On eddy viscosity, energy cascades, and the horizontal resolution of gridded satellite altimeter products
Arbic, Brian K.
Polzin, Kurt L.
Scott, Robert B.
Richman, James G.
Shriver, Jay F.
MetadataShow full item record
Motivated by the recent interest in ocean energetics, the widespread use of horizontal eddy viscosity in models, and the promise of high horizontal resolution data from the planned wide-swath satellite altimeter, this paper explores the impacts of horizontal eddy viscosity and horizontal grid resolution on geostrophic turbulence, with a particular focus on spectral kinetic energy fluxes Π(K) computed in the isotropic wavenumber (K) domain. The paper utilizes idealized two-layer quasigeostrophic (QG) models, realistic high-resolution ocean general circulation models, and present-generation gridded satellite altimeter data. Adding horizontal eddy viscosity to the QG model results in a forward cascade at smaller scales, in apparent agreement with results from present-generation altimetry. Eddy viscosity is taken to roughly represent coupling of mesoscale eddies to internal waves or to submesoscale eddies. Filtering the output of either the QG or realistic models before computing Π(K) also greatly increases the forward cascade. Such filtering mimics the smoothing inherent in the construction of present-generation gridded altimeter data. It is therefore difficult to say whether the forward cascades seen in present-generation altimeter data are due to real physics (represented here by eddy viscosity) or to insufficient horizontal resolution. The inverse cascade at larger scales remains in the models even after filtering, suggesting that its existence in the models and in altimeter data is robust. However, the magnitude of the inverse cascade is affected by filtering, suggesting that the wide-swath altimeter will allow a more accurate determination of the inverse cascade at larger scales as well as providing important constraints on smaller-scale dynamics.
Author Posting. © American Meteorological Society, 2013. This article is posted here by permission of American Meteorological Society for personal use, not for redistribution. The definitive version was published in Journal of Physical Oceanography 43 (2013): 283–300, doi:10.1175/JPO-D-11-0240.1.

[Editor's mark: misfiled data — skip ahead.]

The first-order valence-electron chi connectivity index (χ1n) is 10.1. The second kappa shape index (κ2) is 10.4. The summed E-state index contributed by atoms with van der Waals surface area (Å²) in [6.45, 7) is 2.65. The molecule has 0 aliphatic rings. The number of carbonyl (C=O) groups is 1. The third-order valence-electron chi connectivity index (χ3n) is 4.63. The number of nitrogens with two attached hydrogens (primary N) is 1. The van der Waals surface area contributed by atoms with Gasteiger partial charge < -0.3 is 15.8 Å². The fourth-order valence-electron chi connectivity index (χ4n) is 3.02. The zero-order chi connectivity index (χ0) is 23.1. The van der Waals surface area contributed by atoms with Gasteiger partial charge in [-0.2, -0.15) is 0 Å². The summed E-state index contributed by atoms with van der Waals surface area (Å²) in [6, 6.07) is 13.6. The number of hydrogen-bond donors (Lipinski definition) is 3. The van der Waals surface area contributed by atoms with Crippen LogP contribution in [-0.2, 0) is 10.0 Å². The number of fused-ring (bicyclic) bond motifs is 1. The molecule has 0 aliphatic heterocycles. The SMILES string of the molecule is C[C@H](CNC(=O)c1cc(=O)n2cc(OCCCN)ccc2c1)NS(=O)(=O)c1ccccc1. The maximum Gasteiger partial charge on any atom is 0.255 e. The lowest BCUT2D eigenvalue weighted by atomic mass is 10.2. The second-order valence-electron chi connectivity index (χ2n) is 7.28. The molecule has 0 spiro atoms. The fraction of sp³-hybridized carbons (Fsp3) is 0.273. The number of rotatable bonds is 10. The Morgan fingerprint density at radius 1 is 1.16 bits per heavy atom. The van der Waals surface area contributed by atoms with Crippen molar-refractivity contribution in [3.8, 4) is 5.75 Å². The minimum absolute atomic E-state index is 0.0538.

Showing items related by title, author, creator and subject.
Evaluating Southern Ocean biological production in two ocean biogeochemical models on daily to seasonal timescales using satellite chlorophyll and O2 / Ar observations Jonsson, Bror F.; Doney, Scott C.; Dunne, John P.; Bender, Michael L. (Copernicus Publications on behalf of the European Geosciences Union, 2015-02-04)We assess the ability of ocean biogeochemical models to represent seasonal structures in biomass and net community production (NCP) in the Southern Ocean. Two models are compared to observations on daily to seasonal ...
Discrepant estimates of primary and export production from satellite algorithms, a biogeochemical model, and geochemical tracer measurements in the North Pacific Ocean Palevsky, Hilary I.; Quay, Paul D.; Nicholson, David P. (John Wiley & Sons, 2016-08-30)Estimates of primary and export production (PP and EP) based on satellite remote sensing algorithms and global biogeochemical models are widely used to provide year-round global coverage not available from direct observations. ...
Shipboard and satellite observations of upper ocean velocity and transport variability in the Gulf Stream Schubert, David M. (Massachusetts Institute of Technology and Woods Hole Oceanographic Institution, 1990-09)Acoustic doppler velocities are combined with velocity profiles generated from XBT measurements to produce estimates of the flow field between Bermuda and the eastern coast of the United States. Repeated shipboard ...